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Bay Area Policymakers Respond To Calls For Police Reform

Gage Skidmore / Flickr
Gavin Newsom

Around the Bay Area and the state, lawmakers and police departments are starting to consider changes to their use-of-force policies.

On Monday, California’s Assembly Speaker Anthony Rendon and other key lawmakers backed proposed state legislation that would outlaw sleeper holds. That’s the police tactic of restraining a person by applying pressure to the sides of the neck with an arm. It’s one type of what’s called a “carotid hold.”

Governor Newsom and members of the California Legislature’s black and Latino caucuses are calling for a statewide ban on all of these kinds of holds.

In San Jose, the Mercury News is reporting that the police department will limit its use of “projectile impact weapons” like rubber bullets to when someone is actively attacking someone else.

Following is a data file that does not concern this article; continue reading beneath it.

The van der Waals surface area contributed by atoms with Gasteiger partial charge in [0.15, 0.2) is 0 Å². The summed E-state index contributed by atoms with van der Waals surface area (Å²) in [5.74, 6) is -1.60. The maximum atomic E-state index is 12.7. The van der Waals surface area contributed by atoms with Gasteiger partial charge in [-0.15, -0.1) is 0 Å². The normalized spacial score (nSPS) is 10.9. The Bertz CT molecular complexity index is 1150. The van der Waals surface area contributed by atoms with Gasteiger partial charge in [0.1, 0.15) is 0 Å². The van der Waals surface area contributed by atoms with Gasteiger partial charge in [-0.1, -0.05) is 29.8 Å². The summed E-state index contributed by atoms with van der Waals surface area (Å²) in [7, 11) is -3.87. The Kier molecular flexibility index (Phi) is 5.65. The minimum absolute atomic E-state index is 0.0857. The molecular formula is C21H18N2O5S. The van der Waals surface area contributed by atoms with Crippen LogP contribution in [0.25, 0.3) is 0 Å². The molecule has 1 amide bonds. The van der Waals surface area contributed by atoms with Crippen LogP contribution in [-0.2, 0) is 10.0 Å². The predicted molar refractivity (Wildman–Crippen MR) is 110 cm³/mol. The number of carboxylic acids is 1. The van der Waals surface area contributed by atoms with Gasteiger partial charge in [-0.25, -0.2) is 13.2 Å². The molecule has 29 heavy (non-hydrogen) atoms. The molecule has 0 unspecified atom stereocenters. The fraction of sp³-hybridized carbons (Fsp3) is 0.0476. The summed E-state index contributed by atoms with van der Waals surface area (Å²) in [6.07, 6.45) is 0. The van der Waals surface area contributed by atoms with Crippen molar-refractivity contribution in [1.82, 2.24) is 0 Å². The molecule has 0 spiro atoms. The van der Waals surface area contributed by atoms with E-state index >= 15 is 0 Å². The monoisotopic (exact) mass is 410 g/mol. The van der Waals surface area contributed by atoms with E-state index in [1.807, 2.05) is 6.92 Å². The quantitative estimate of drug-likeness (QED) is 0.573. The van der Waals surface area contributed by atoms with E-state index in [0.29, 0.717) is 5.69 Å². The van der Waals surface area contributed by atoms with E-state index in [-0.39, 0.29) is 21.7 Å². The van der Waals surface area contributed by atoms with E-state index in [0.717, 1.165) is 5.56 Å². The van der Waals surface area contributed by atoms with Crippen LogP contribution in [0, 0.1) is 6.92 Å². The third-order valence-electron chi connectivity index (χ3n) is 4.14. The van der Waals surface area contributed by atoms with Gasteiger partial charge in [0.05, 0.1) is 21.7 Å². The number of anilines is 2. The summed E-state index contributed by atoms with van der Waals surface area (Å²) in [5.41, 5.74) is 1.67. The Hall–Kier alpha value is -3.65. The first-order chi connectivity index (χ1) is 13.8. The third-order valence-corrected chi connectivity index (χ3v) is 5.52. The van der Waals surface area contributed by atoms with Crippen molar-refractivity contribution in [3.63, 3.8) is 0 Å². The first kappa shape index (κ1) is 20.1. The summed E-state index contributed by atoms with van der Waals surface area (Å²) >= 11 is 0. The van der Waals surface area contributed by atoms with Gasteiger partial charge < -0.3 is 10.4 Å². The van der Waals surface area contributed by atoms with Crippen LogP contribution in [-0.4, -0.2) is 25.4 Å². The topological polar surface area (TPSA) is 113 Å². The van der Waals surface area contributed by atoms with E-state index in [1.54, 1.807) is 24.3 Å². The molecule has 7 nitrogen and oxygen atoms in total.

Meanwhile, in San Francisco, a trio of supervisors are introducing legislation that would ban police’ use of rubber bullets and other tools often used to control crowds, like chemical agents, flash bangs or stun grenades.

And as for BART’s police force, their communications department told KALW that among other things, the department is working with the Center for Policing Equity to review enforcement demographic data.

The think tank will release a draft of its report later this year.